Healthcare attorney says to fight back against implicit bias and the 'glass cliff'

Strasburger & Price's Corinne Smith opens up about the #MeToo movement, and the need to address other issues still plaguing women in the workforce.
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The #MeToo movement has brought attention to the injustices women have long endured: sexual abuse, harassment and discrimination. While the discussion is important, however, the conversation shouldn't end there.

To Corinne Smith, a partner at healthcare law firm Strasburger & Price, the movement, while important, "is also very disruptive to the working woman's cause."

"Women are in a very difficult position right now," said Smith. "The #MeToo movement is based on overt sexual abuse, harassment and discrimination. However, there are a myriad of other forces at play which are not necessarily being addressed."

[Also: Yes, the glass ceiling is real: Here's how these women in health IT leaders are breaking through]

"Our country is still mired in implicit bias," she added. "There is a term called 'benevolent sexism' that still holds women back and is hidden behind the shield of chivalry."

And part of that contributes to women's progress in breaking through the glass ceiling. Although women have made significant strides in ensuring they have a seat at the executive table, they're still underrepresented in C-suite roles -- especially in healthcare.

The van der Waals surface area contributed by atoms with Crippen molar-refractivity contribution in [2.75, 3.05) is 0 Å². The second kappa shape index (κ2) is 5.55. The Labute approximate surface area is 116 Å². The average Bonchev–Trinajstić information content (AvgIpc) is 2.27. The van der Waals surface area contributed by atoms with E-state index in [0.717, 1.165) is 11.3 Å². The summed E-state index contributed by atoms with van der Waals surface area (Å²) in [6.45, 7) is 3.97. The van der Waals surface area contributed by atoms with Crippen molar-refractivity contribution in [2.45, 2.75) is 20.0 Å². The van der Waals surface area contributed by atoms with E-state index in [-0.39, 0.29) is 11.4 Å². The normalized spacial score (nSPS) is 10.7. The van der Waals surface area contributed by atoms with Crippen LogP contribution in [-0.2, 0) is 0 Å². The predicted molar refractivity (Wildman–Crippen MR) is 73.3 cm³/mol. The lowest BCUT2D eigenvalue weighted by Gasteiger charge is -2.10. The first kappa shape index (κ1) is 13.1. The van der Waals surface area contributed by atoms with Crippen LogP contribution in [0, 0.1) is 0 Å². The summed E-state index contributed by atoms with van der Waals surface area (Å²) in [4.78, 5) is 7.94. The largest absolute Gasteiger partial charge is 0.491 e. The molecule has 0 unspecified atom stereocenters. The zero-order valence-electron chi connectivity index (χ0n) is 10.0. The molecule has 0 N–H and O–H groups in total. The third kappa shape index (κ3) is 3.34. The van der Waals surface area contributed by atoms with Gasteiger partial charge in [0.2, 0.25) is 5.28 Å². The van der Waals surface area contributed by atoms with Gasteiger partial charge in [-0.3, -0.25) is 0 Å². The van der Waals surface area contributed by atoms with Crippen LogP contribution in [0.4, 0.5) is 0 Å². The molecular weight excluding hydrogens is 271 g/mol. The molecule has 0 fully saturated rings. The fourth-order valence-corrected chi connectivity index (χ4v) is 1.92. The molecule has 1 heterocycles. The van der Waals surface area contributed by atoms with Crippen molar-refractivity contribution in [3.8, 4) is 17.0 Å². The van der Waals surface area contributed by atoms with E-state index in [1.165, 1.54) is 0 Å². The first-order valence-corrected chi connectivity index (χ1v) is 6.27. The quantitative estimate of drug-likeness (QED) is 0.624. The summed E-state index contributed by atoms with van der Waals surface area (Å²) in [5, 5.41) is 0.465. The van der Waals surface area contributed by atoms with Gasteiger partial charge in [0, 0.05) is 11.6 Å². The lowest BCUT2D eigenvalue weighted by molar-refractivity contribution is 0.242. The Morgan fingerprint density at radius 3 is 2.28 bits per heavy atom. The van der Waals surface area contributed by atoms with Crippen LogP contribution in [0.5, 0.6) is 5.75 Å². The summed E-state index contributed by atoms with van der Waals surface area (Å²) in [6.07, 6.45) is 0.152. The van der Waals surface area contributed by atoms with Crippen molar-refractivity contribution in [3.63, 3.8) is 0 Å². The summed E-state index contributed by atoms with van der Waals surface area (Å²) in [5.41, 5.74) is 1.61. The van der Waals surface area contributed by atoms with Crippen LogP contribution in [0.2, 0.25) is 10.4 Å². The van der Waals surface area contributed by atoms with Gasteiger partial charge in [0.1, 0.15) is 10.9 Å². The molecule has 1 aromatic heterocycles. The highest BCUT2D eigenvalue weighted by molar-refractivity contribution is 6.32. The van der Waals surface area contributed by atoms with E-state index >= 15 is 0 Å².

As Smith spent most of her career in Texas, she said she often ponders whether the glass ceiling is set a bit higher than in other parts of the country. And in her area and around the country, there's still a "good old boys network."

Here, "deals are still made on the golf course or on hunting trips where women typically do not participate," said Smith.

[Also: Study: It’s not about behavior, it’s about bias]

But the challenge goes beyond the glass ceiling. In fact, Smith said that she doesn't think much about glass ceiling anymore. Her current concern is the "Glass Cliff" – a term used on the podcast Freakonomics Radio.

"Research shared in that podcast shows that women have been more successful at breaking the glass ceiling and obtaining executive roles," said Smith. "However, they are more frequently promoted in struggling companies that are quick to blame them or push them out if they don't have a successful turnaround (they are pushed off the glass cliff)."

While the challenges faced by women are clear, the future does look promising. Smith said, "I'm hopeful that younger women will not have the same experiences."

Referencing a quote attributed to former Texas Governor Ann Richards, Smith said, "After all, Ginger Rogers did everything that Fred Astaire did. She just did it backwards and in high heels."

To Smith, this embodies her own experience, as she's "done a lot of things backwards and in high heels (including being a single parent and caring for elderly parents)."

"It is not a gross generalization to say that women face so many more challenges than men in the workplace," said Smith. "That is not a 'woe is me' statement but a fact that is backed up by the #MeToo movement and implicit bias research."

"I encourage women in health IT to speak up when they see inequities in the workplace and educate their co-workers, managers and employees on implicit bias as a way to 'wake up' to what is holding us back from performing at our full potential and truly giving everyone an opportunity to move into leadership roles," she added.

Twitter: @JessieFDavis
Email the writer: jessica.davis@himssmedia.com

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